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This legality section is a stub.

As such, it may contain incomplete or wrong information. You can help by expanding it.

  • International: Flunitrazepam is a Schedule III drug under the international Convention on Psychotropic Substances of 1971. [citation needed]
  • Australia: Flunitrazepam is a Schedule 8 (S8) or controlled drug.[citation needed]
  • Austria: Flunitrazepam is legal for medical use under the AMG (Arzneimittelgesetz Österreich) and illegal when sold or possessed without a prescription under the SMG (Suchtmittelgesetz Österreich).[citation needed]
  • Canada: Flunitrazepam is a Schedule I controlled substance and is available by prescription only. [citation needed]
  • Germany: Since November 2011, flunitrazepam is controlled under Anlage 3 of the BtMG and requires a special prescription. [citation needed]
  • United Kingdom: Flunitrazepam is a Class C, Schedule 4 controlled drug under the Misuse of Drugs Regulations 2001.[22] [citation needed]
  • United States: Flunitrazepam is a Schedule IV drug under the Controlled Substances Act in the U.S but is not medically used. [citation needed]

See also

External links

References

  1. Risks of Combining Depressants (Tripsit) | https://tripsit.me/combining-depressants/
  2. Benzodiazepine metabolism: an analytical perspective (PubMed.gov / NCBI) | http://www.ncbi.nlm.nih.gov/pubmed/18855614
  3. A fatal case of benzodiazepine withdrawal. (PubMed.gov / NCBI) | http://www.ncbi.nlm.nih.gov/pubmed/19465812
  4. Canadian Guideline for Safe and Effective Use of Opioids for Chronic Non-Cancer Pain - Appendix B-6: Benzodiazepine Tapering | http://nationalpaincentre.mcmaster.ca/opioid/cgop_b_app_b06.html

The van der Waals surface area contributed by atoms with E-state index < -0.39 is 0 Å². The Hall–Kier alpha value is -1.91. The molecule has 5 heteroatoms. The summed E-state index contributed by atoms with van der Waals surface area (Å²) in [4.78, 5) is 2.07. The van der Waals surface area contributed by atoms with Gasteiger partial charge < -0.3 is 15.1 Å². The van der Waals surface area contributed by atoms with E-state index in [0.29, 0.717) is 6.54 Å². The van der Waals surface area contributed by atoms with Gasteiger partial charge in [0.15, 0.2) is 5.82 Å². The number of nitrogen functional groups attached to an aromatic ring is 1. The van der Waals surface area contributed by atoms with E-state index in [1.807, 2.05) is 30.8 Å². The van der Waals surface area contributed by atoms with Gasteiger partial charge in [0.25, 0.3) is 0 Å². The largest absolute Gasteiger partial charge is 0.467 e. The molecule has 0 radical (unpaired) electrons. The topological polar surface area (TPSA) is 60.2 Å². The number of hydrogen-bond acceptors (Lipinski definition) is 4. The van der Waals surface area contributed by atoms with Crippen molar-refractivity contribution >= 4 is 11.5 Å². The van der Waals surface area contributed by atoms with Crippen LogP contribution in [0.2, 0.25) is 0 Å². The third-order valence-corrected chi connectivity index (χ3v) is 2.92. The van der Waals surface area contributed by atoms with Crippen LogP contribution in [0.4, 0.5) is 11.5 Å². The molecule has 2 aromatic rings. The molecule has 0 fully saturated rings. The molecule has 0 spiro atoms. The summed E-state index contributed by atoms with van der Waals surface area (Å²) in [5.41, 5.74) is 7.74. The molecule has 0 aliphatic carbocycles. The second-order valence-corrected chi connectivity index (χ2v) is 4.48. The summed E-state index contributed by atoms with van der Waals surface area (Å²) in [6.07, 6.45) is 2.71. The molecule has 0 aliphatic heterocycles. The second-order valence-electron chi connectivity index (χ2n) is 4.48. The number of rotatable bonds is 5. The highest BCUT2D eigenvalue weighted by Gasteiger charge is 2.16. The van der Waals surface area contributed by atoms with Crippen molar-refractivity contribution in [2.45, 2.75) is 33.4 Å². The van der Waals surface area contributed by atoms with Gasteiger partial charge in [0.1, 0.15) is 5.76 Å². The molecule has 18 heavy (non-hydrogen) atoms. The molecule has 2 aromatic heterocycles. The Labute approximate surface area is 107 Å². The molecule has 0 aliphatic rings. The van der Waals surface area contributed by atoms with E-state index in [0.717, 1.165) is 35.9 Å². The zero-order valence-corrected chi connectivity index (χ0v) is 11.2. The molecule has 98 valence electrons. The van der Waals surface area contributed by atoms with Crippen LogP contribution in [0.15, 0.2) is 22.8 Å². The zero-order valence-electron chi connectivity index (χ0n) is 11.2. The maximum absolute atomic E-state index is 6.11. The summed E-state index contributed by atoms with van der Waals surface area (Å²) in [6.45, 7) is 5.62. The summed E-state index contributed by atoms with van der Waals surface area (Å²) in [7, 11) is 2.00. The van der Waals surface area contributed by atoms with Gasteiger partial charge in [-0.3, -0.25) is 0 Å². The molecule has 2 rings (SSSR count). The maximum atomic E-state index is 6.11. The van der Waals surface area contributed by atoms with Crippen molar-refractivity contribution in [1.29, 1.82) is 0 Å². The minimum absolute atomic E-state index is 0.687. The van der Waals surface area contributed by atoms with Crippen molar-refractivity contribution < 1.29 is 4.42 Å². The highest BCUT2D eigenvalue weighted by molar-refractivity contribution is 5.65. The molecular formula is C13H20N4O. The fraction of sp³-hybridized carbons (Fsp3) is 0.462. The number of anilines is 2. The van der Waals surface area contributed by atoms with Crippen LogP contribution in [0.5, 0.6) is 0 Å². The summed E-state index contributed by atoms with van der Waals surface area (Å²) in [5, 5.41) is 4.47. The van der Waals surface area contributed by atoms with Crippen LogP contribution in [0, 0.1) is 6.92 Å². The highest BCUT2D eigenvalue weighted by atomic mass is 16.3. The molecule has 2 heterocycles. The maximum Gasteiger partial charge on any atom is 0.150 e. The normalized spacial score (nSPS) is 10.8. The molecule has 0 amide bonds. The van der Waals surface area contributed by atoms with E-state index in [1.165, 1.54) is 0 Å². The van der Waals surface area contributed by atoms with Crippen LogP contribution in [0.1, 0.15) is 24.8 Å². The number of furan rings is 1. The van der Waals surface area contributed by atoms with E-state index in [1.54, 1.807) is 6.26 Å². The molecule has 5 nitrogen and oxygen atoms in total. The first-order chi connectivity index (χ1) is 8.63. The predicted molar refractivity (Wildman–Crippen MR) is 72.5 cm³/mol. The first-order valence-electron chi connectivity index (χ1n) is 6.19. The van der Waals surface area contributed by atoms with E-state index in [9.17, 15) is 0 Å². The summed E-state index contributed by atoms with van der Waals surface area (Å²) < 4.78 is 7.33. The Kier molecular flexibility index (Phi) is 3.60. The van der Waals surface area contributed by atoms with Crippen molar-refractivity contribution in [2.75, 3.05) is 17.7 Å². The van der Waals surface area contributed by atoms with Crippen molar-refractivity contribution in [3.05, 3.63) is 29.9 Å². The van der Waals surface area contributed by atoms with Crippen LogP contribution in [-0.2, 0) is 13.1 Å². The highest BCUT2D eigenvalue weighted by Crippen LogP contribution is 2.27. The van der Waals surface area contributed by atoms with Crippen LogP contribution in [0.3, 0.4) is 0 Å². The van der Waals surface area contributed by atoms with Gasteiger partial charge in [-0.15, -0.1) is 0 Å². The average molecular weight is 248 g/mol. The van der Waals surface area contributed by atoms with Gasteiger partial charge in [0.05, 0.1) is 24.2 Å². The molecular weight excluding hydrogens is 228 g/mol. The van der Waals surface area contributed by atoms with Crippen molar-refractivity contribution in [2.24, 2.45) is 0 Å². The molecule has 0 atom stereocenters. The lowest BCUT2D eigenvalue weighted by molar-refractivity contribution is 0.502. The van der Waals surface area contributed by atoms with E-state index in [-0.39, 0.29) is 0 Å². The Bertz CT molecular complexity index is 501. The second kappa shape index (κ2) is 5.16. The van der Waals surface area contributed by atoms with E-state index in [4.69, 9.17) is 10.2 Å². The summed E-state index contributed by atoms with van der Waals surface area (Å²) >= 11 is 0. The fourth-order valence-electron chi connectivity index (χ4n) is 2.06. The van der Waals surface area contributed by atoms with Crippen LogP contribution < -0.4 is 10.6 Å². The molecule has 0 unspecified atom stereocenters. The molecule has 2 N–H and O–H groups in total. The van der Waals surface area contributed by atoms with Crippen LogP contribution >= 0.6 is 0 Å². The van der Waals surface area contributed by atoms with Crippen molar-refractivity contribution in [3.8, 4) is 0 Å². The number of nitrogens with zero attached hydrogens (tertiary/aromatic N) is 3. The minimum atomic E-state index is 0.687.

5. https://en.wikipedia.org/wiki/Flunitrazepam
  6. https://wiki.tripsit.me/wiki/Flunitrazepam
  7. https://en.wikipedia.org/wiki/Flunitrazepam#Suicide
  8. Benzodiazepine interactions with GABA receptors (PubMed.gov / NCBI) | http://www.ncbi.nlm.nih.gov/pubmed/6147796
  9. Benzodiazepines, but not beta carbolines, limit high frequency repetitive firing of action potentials of spinal cord neurons in cell culture. (PubMed.gov / NCBI) | http://www.ncbi.nlm.nih.gov/pubmed/2450203
  10. https://en.wikipedia.org/wiki/Flunitrazepam#Drug-facilitated_sexual_assault
  11. https://en.wikipedia.org/wiki/Flunitrazepam#Pharmacology
  12. http://www.ncbi.nlm.nih.gov/pubmed/18922233 | Saïas T, Gallarda T | Paradoxical aggressive reactions to benzodiazepine use: a review
  13. Paton C | Benzodiazepines and disinhibition: a review | Psychiatr Bull R Coll Psychiatr | http://pb.rcpsych.org/cgi/reprint/26/12/460.pdf
  14. Bond AJ | Drug-induced behavioural disinhibition: incidence, mechanisms and therapeutic implications | CNS Drugs
  15. Drummer OH | Benzodiazepines—effects on human performance and behavior | Forensic Sci Rev
  16. Development of a rational scale to assess the harm of drugs of potential misuse (ScienceDirect) | http://www.sciencedirect.com/science/article/pii/S0140673607604644
  17. Benzodiazepine metabolism: an analytical perspective (PubMed.gov / NCBI) | http://www.ncbi.nlm.nih.gov/pubmed/18855614
  18. https://toxnet.nlm.nih.gov/cgi-bin/sis/search/a?dbs+hsdb:@term+@DOCNO+6960
  19. A fatal case of benzodiazepine withdrawal. (PubMed.gov / NCBI) | http://www.ncbi.nlm.nih.gov/pubmed/19465812
  20. Barbiturates and benzodiazepine effects | https://www.ncbi.nlm.nih.gov/pubmed/2471436
  21. Flumazenil, a benzodiazepine antagonist | https://www.ncbi.nlm.nih.gov/pubmed/8306565
  22. List of drugs currently controlled under the misuse of drugs legislation| https://www.gov.uk/government/uploads/system/uploads/attachment_data/file/164222/controlled-drugs-list.pdf